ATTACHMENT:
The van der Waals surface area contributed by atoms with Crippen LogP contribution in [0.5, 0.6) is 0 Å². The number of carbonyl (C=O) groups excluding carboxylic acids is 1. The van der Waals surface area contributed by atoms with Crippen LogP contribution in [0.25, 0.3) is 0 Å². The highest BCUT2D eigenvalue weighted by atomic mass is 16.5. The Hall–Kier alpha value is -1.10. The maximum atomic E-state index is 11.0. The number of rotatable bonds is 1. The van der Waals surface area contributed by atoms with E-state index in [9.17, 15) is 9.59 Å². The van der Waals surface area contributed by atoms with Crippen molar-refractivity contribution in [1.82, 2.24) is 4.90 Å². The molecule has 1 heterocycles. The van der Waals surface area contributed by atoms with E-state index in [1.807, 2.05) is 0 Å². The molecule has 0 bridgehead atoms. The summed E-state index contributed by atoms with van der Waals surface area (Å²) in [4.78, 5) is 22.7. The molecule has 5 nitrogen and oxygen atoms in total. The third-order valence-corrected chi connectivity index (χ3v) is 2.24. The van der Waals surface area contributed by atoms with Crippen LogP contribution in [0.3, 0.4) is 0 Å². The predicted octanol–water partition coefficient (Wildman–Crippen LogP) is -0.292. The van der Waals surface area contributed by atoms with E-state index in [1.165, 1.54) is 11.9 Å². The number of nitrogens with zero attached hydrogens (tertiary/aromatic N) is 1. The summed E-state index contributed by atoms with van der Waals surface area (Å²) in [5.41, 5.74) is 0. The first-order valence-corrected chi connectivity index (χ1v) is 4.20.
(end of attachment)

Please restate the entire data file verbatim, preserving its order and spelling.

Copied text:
The van der Waals surface area contributed by atoms with Crippen LogP contribution in [0.5, 0.6) is 0 Å². The number of carbonyl (C=O) groups excluding carboxylic acids is 1. The van der Waals surface area contributed by atoms with Crippen LogP contribution in [0.25, 0.3) is 0 Å². The highest BCUT2D eigenvalue weighted by atomic mass is 16.5. The Hall–Kier alpha value is -1.10. The maximum atomic E-state index is 11.0. The number of rotatable bonds is 1. The van der Waals surface area contributed by atoms with E-state index in [9.17, 15) is 9.59 Å². The van der Waals surface area contributed by atoms with Crippen molar-refractivity contribution in [1.82, 2.24) is 4.90 Å². The molecule has 1 heterocycles. The van der Waals surface area contributed by atoms with E-state index in [1.807, 2.05) is 0 Å². The molecule has 0 bridgehead atoms. The summed E-state index contributed by atoms with van der Waals surface area (Å²) in [4.78, 5) is 22.7. The molecule has 5 nitrogen and oxygen atoms in total. The third-order valence-corrected chi connectivity index (χ3v) is 2.24. The van der Waals surface area contributed by atoms with Crippen LogP contribution in [0.3, 0.4) is 0 Å². The predicted octanol–water partition coefficient (Wildman–Crippen LogP) is -0.292. The van der Waals surface area contributed by atoms with E-state index in [1.165, 1.54) is 11.9 Å². The number of nitrogens with zero attached hydrogens (tertiary/aromatic N) is 1. The summed E-state index contributed by atoms with van der Waals surface area (Å²) in [5.41, 5.74) is 0. The first-order valence-corrected chi connectivity index (χ1v) is 4.20.